- Final paper. In this final paper students will present and evaluate their project. (20 points) SLO # 2, 3, 5, 6, 7
- Extra credit opportunities will be announced in class.
Course Calendar - (may change slightly)
IntroductionWeeks 1-3 (August 22-September 8)
|COLLABORATE LIVE, August 22, Course orientation
COLLABORATE LIVE, August 26, Introduction to Oral History
PlanningWeeks 4-6 (September 9-29)
|Project Statement Progress Report due September 16
COLLABORATE LIVE, September 23, Guest speaker, Barbara Sommer (tentative)
|Project Statement due September 30
Narrator Profile due September 30
InterviewingWeeks 7-10 (September 30-October 27)
|Quiz due October 7|
|COLLABORATE LIVE October 21,Interviewing Q&A and introduction to processing
Interview due October 28
Interview Summary due October 28
After the Interview
Weeks 11-14 (October 28-November 24)
|COLLABORATE LIVE, October 28, Guest speaker, Cyns Nelson (tentative)
COLLABORATE LIVE, November 11, Guest speaker, Geoff Froh (tentative)
Transcript due November 18
Cataloging template due November 26
Weeks 15-17 (November 25-December 10)
|COLLABORATE LIVE, November 25, Student Xtra credit presentations (tentative)
COLLABORATE LIVE, Final Office Hours, December 9
Final paper due December 10
- Sommer, B. and Quinlan, M.K. (2009). Oral History Manual. 2nd ed. Lanham, MD: Rowman & Littlefield. PURCHASE OPTIONAL. Available as eBook through King Library
Additional readings will be available electronically.
Course Workload Expectations
Success in this course is based on the expectation that students will spend, for each unit of credit, a minimum of forty-five hours over the length of the course (normally 3 hours per unit per week with 1 of the hours used for lecture) for instruction or preparation/studying or course related activities including but not limited to internships, labs, clinical practica. Other course structures will have equivalent workload expectations as described in the syllabus.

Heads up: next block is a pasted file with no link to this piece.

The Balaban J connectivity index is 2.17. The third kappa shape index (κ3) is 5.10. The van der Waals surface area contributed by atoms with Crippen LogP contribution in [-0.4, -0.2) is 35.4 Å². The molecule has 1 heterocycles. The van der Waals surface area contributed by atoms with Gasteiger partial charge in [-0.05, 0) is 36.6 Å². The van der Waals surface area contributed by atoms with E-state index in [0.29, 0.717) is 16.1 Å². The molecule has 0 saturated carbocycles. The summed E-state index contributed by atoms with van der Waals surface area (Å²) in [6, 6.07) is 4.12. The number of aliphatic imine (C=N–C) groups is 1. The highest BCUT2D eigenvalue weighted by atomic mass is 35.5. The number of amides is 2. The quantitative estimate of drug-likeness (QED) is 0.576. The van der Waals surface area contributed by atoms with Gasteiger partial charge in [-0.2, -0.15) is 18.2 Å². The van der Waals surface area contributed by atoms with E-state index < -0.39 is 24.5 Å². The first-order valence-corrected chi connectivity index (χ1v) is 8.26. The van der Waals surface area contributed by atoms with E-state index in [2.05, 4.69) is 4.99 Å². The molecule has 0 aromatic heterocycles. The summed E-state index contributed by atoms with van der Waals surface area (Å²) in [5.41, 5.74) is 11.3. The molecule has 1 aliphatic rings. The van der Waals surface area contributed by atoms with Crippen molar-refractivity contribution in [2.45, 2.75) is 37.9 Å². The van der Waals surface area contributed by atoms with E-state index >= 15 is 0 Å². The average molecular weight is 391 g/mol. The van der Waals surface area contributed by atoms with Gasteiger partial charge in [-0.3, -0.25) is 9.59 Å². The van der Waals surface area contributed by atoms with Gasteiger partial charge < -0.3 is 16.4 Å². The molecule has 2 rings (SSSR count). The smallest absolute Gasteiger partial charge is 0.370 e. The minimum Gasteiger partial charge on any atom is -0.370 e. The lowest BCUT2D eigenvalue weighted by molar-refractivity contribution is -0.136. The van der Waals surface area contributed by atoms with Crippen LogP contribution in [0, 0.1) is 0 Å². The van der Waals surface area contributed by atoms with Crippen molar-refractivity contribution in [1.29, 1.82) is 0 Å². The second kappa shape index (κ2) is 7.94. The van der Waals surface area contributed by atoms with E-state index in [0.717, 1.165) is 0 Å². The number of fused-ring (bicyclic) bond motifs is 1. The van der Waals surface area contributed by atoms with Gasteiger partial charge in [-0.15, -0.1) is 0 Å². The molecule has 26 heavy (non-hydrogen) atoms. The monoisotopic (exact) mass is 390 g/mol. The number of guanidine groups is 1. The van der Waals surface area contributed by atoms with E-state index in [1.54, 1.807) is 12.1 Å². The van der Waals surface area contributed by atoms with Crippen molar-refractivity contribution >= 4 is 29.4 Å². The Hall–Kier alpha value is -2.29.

Instructional time may include but is not limited to:
Working on posted modules or lessons prepared by the instructor; discussion forum interactions with the instructor and/or other students; making presentations and getting feedback from the instructor; attending office hours or other synchronous sessions with the instructor.
Student time outside of class:
In any seven-day period, a student is expected to be academically engaged through submitting an academic assignment; taking an exam or an interactive tutorial, or computer-assisted instruction; building websites, blogs, databases, social media presentations; attending a study group;contributing to an academic online discussion; writing papers; reading articles; conducting research; engaging in small group work.
LIBR 200, LIBR 202, LIBR 204, Other prerequisites may be added depending on content.
Student Learning Outcomes
Upon successful completion of the course, students will be able to:
- Identify and explain preservation concerns for many common types of photographic (print and negative) processes.
- Apply archival rules of appraisal, arrangement, and description to complex visual archives.
- Identify the complex issues relating to photograph digitization and born digital images, including management, access, metadata, and long-term preservation.
- Implement cold storage solutions for photographic materials
- Describe and discuss the nature of electronic records and the impact that technology has on recordkeeping in contemporary environments.
- Analyze how national and regional laws and regulations impact electronic records management.